2. Little fine cracks that are even on both sides of the crack - that is, when you run your hand across the crack the surface feels smooth - This crack is fairly common in the construction that I have inspected here in Costa Rica. It is caused by traditional cement plaster drying too fast, and you will especially see it on walls that have been exposed to sun while drying. To properly dry concrete, you should keep it wet - as in spraying the newly plastered walls with water - for at least seven days depending on the climate. If this is done, there will be fewer if any cracks. These cracks are not a result of structural damage and can be covered up by using silicone type products manufactured by the local paint companies for this purpose. This type of cracking rarely causes interior moisture problems.

 

3. Lots of cracks that vary in width and are close together and usually curved in a group on walls - These are caused by poorly mixed concrete that contain too much or too little water or a mixture where contamination such as dirt or bad water entered during preparation. This same appearance can be the result of improper coatings being applied to inadequate synthetic sheathing.

 

For value and peace of mind you should consult with an experienced builder who understands which building products are best suited for the type of structure specified. A qualified builder also needs to know the proper installation procedures for the selected materials and he should have sufficient command of Spanish in order to train and instruct the local tradesmen how to install the products according to the manufacturer's recommendations.

 

In the case of exterior stucco coatings, the plaster product needs to be not only compatible with the exterior sheathing chosen and aesthetically compatible with your architectural design but also one that is 100% waterproof, sealing the interior walls form the outside elements. A good product that is waterproof is not only cost-effective in the short term, but in the long term, prevents costly maintenance expense caused by moisture, salt penetration and mold.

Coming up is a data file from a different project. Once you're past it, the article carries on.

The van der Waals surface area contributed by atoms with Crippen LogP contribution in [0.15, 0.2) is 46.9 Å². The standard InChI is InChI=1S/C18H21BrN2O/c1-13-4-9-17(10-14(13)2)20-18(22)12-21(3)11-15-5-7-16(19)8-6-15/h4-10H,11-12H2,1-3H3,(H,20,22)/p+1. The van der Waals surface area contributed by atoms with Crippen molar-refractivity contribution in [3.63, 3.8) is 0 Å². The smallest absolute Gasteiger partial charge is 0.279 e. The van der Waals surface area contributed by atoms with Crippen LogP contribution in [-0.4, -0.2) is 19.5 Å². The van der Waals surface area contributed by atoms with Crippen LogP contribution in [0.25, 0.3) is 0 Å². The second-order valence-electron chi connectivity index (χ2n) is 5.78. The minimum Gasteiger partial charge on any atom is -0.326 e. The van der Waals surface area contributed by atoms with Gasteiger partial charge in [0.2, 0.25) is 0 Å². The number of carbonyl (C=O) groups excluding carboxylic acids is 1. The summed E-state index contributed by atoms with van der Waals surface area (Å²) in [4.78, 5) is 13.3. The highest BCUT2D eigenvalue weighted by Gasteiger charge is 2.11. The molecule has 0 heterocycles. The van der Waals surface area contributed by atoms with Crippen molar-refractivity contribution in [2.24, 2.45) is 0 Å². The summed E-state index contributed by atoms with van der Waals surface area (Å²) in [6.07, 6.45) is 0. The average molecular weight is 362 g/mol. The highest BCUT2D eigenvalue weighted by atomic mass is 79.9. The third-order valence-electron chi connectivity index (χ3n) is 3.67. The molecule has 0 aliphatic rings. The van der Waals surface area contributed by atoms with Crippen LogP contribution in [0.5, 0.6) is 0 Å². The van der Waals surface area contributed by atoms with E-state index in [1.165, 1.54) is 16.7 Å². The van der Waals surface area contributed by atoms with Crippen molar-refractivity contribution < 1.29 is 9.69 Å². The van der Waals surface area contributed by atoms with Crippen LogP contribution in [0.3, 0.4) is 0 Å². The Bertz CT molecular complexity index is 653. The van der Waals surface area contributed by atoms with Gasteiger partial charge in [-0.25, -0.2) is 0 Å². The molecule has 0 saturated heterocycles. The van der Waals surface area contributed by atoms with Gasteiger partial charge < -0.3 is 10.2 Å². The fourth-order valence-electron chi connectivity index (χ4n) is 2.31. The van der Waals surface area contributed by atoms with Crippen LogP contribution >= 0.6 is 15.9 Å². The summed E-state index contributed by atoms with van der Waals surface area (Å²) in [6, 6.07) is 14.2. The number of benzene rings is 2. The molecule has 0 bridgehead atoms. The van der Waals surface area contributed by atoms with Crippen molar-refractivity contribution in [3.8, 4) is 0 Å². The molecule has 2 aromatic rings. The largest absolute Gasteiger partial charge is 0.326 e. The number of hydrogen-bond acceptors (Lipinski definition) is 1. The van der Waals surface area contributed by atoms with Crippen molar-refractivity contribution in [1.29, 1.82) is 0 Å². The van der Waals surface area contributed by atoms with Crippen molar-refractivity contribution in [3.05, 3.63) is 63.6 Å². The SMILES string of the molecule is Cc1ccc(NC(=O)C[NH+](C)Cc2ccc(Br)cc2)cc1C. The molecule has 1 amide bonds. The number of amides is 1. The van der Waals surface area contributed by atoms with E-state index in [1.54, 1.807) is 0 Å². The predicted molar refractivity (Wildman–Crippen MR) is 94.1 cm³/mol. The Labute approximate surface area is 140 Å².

The sheathing materials and plaster coatings I recommend have been selected because they have been proven to be able to withstand the intense UV rays and seismic movements here in Costa Rica.

 

I train and instruct the tradesmen I work with to apply the exterior coatings according to the following four step application process which meets or exceeds most manufacturer's recommendations.

 

1. Install fiber mesh or metal lath to the sheathing product.

2. Apply base coat for strength and adhesion.

3. Apply top coat for waterproofing and abrasion resistance.

4. Apply final texture coat to create the desired stucco appearance.

 

Most often, depending on the exterior sheathing product used, if it is toweled over polypropylene fiber mesh or expanded metal lath in three coats it will last for many years. The mesh and lath give strength and quality-control of application, and the plaster coatings provide an aesthetically pleasing water proof barrier that won't crack or de-laminate.

 

Here in Costa Rica the tradesmen are accustomed to installing the mesh only over the joints where the sheathing panels meet in order to save time and material costs.

 

Some condo purchasers in Costa Rica have found out the hard way that the exterior plastering products and installation procedures used on projects here have not bonded to the exterior sheathing properly nor have they repelled moisture nor prevented water intrusion into the wall cavity. The failure of the buildings exterior coatings and lack of flashing on windows and doors permitted moisture intrusion inside the walls which has caused the metal structure to rust as well as damaged the interior finishes. All of this damage has occurred within the first year of ownership so the future repairs will only become more frequent and costly to the owners.

 

There are permanent solutions to correct the problems rather than just temporarily repair the cracks. But you will need to hire an unbiased, and knowledgeable builder who understands the building system and knows the proper materials and application procedures that need to be used to permanently seal and waterproof the exterior walls.

 

If you discover cracks in the exterior stucco walls of housing that you are considering purchasing in Costa Rica save yourself time and money by hiring an experienced builder to conduct an inspection of the potential problem areas prior to closing. Damage caused by water intrusion into the wall cavity usually requires extensive interior remodeling and potential mold remediation. Remember, here in Costa Rica if it seems too good to be true it probably is. So don't get pressured into purchasing housing that seems like a great deal but will end up costing you a lot more to repair than you anticipated.

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Hello, I am in Costa Rica right now. I am from the US. I have been applying synthetic stucco in the US for almost 30 years. I have been to countless classes on its application. I am one of the good ones. If there is anything I can do to help, just let me know. My email is stuccodavid@hotmaillcom.  I don't have any of my tools with me but it wouldn't take much to get them.